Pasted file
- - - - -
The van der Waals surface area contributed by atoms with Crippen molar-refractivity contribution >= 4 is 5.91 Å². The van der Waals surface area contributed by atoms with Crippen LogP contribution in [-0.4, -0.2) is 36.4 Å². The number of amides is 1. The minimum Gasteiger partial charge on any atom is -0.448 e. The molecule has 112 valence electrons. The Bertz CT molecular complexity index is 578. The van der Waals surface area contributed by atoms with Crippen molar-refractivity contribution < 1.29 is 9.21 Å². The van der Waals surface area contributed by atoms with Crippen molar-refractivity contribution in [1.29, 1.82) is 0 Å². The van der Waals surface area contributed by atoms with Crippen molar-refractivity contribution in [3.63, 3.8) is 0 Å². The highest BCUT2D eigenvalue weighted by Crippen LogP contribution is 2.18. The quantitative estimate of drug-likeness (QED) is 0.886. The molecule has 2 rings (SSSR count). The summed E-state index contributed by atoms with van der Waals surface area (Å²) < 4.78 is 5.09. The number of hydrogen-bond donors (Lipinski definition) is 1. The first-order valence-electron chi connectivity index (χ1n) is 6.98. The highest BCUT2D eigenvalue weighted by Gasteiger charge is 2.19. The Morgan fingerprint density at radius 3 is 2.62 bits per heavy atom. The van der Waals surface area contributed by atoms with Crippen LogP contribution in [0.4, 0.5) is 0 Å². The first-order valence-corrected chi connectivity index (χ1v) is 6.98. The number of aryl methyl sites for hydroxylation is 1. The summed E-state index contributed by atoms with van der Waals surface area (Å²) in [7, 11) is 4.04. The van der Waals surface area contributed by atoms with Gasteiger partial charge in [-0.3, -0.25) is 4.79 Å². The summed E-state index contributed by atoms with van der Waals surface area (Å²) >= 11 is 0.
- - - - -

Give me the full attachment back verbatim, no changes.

The van der Waals surface area contributed by atoms with Crippen molar-refractivity contribution >= 4 is 5.91 Å². The van der Waals surface area contributed by atoms with Crippen LogP contribution in [-0.4, -0.2) is 36.4 Å². The number of amides is 1. The minimum Gasteiger partial charge on any atom is -0.448 e. The molecule has 112 valence electrons. The Bertz CT molecular complexity index is 578. The van der Waals surface area contributed by atoms with Crippen molar-refractivity contribution < 1.29 is 9.21 Å². The van der Waals surface area contributed by atoms with Crippen molar-refractivity contribution in [1.29, 1.82) is 0 Å². The van der Waals surface area contributed by atoms with Crippen molar-refractivity contribution in [3.63, 3.8) is 0 Å². The highest BCUT2D eigenvalue weighted by Crippen LogP contribution is 2.18. The quantitative estimate of drug-likeness (QED) is 0.886. The molecule has 2 rings (SSSR count). The summed E-state index contributed by atoms with van der Waals surface area (Å²) < 4.78 is 5.09. The number of hydrogen-bond donors (Lipinski definition) is 1. The first-order valence-electron chi connectivity index (χ1n) is 6.98. The highest BCUT2D eigenvalue weighted by Gasteiger charge is 2.19. The Morgan fingerprint density at radius 3 is 2.62 bits per heavy atom. The van der Waals surface area contributed by atoms with Crippen LogP contribution in [0.4, 0.5) is 0 Å². The first-order valence-corrected chi connectivity index (χ1v) is 6.98. The number of aryl methyl sites for hydroxylation is 1. The summed E-state index contributed by atoms with van der Waals surface area (Å²) in [7, 11) is 4.04. The van der Waals surface area contributed by atoms with Gasteiger partial charge in [-0.3, -0.25) is 4.79 Å². The summed E-state index contributed by atoms with van der Waals surface area (Å²) >= 11 is 0.